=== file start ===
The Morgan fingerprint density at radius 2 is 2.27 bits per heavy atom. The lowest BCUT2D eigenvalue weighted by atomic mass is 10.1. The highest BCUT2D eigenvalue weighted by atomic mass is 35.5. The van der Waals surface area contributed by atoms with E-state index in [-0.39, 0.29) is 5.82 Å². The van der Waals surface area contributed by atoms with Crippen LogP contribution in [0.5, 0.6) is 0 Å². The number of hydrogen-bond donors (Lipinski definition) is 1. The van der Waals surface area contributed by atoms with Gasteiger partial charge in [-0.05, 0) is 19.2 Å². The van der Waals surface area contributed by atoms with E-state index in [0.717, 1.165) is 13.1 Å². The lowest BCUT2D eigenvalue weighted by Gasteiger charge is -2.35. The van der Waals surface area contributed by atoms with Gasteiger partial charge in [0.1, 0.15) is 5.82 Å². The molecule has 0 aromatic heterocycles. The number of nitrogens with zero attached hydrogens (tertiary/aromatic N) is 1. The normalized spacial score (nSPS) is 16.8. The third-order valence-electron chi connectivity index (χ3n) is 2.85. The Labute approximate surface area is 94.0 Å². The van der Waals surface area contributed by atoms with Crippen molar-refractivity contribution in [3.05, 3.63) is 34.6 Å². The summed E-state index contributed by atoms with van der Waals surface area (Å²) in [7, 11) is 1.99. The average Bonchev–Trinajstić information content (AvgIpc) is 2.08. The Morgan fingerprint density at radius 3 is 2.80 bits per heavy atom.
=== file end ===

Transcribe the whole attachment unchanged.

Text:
The Morgan fingerprint density at radius 2 is 2.27 bits per heavy atom. The lowest BCUT2D eigenvalue weighted by atomic mass is 10.1. The highest BCUT2D eigenvalue weighted by atomic mass is 35.5. The van der Waals surface area contributed by atoms with E-state index in [-0.39, 0.29) is 5.82 Å². The van der Waals surface area contributed by atoms with Crippen LogP contribution in [0.5, 0.6) is 0 Å². The number of hydrogen-bond donors (Lipinski definition) is 1. The van der Waals surface area contributed by atoms with Gasteiger partial charge in [-0.05, 0) is 19.2 Å². The van der Waals surface area contributed by atoms with E-state index in [0.717, 1.165) is 13.1 Å². The lowest BCUT2D eigenvalue weighted by Gasteiger charge is -2.35. The van der Waals surface area contributed by atoms with Gasteiger partial charge in [0.1, 0.15) is 5.82 Å². The molecule has 0 aromatic heterocycles. The number of nitrogens with zero attached hydrogens (tertiary/aromatic N) is 1. The normalized spacial score (nSPS) is 16.8. The third-order valence-electron chi connectivity index (χ3n) is 2.85. The Labute approximate surface area is 94.0 Å². The van der Waals surface area contributed by atoms with Crippen molar-refractivity contribution in [3.05, 3.63) is 34.6 Å². The summed E-state index contributed by atoms with van der Waals surface area (Å²) in [7, 11) is 1.99. The average Bonchev–Trinajstić information content (AvgIpc) is 2.08. The Morgan fingerprint density at radius 3 is 2.80 bits per heavy atom.